Four Transformative Lessons on Equitable Healthcare from TEDxBeaconStreet
The current healthcare system consumes $3.6 trillion of the United States’ economy, yet the U.S. population is sicker than ever. Forty percent of Americans currently live with a chronic condition, and the vulnerable and underserved are the most severely burdened by disease. The medical community is searching for a paradigm shift to radically improve these bleak health statistics.
Shifting old, entrenched perspectives held by providers and their patients can be a key to creating transformative outcomes in healthcare. Leaders in health equity and care transformation recently converged at TEDXBeaconStreet to inspire new thinking around the medical community’s role in providing effective, authentic, and sustainable care. From a diverse range of specialties, physicians argued that all providers must see patients as people first and address their overall needs to improve health outcomes. Using teamwork, authenticity, and engagement, physicians can help bridge divides and begin to build a sustainable, scalable healthcare system for the 21st century.
Here are four key takeaways from these TEDx talks on equitable healthcare:
1. The future of science is team science.
Cutting-edge therapies built on the backs of the underserved but only afforded by the wealthy few have the potential to further widen the economic divide. George Murphy, PhD, co-director of the Center for Regenerative Medicine, discusses how open-source science and medicine can break down silos to bring new treatments to the vulnerable and underserved who need them most — at reduced cost, redundancy, and time.
2. Engagement is the lowest-hanging fruit on a path to trust and transformation.
Patients are focused on survival, and physicians are focused on disease. These two foci never intersect, and their misalignment leads to high healthcare costs and poor health outcomes, says Thea James, MD, vice president of mission and associate chief medical officer at Boston Medical Center. She argues it is time for physicians to concentrate on the upstream causes of health disparities (such as housing, employment, nutrition, and transportation) to improve outcomes for their patients.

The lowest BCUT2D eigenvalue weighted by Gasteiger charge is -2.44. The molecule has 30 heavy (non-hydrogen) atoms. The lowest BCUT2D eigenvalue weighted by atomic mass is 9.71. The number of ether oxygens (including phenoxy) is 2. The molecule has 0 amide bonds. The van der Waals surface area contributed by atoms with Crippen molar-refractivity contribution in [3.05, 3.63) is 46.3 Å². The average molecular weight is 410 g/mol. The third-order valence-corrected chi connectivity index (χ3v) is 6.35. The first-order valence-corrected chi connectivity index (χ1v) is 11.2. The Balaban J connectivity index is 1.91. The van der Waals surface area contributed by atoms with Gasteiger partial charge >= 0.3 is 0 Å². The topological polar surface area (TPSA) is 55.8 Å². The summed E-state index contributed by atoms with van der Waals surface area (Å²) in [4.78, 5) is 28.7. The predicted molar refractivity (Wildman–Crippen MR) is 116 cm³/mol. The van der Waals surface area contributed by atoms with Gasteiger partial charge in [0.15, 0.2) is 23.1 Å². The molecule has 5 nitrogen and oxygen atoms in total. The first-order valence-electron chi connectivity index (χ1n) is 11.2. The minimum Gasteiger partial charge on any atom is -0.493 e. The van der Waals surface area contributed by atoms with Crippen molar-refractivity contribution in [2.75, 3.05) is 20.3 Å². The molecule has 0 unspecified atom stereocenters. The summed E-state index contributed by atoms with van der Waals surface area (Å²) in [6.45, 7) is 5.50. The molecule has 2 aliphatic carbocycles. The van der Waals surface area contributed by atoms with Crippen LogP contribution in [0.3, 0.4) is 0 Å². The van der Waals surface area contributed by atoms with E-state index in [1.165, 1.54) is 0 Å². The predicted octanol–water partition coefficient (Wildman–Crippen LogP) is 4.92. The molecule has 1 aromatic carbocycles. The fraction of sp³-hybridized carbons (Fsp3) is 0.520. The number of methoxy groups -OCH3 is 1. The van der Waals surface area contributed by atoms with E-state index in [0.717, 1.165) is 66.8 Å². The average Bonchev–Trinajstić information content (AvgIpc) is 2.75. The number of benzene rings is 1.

3. Gender affects all of us — and we need to be authentic together.
Gender constructs affect all of us, yet physicians often don’t see beyond sex assigned at birth, says Carl Streed, MD, MPH, clinician-investigator at the Center for Transgender Medicine and Surgery at Boston Medical Center. He urges the medical community to look beyond artificially constructed gender binaries and use affirmation, inclusivity, and authenticity to help address health disparities for people along all lines of the gender spectrum.
4. Treat no one as a statistic.
Cancer can be overwhelming, but can also lead to clarity. Jennifer Tseng, MD, surgeon-in-chief at Boston Medical Center, implores physicians to see their patients as people and embrace their role in helping their patients contain their disease so they can continue to live their best lives.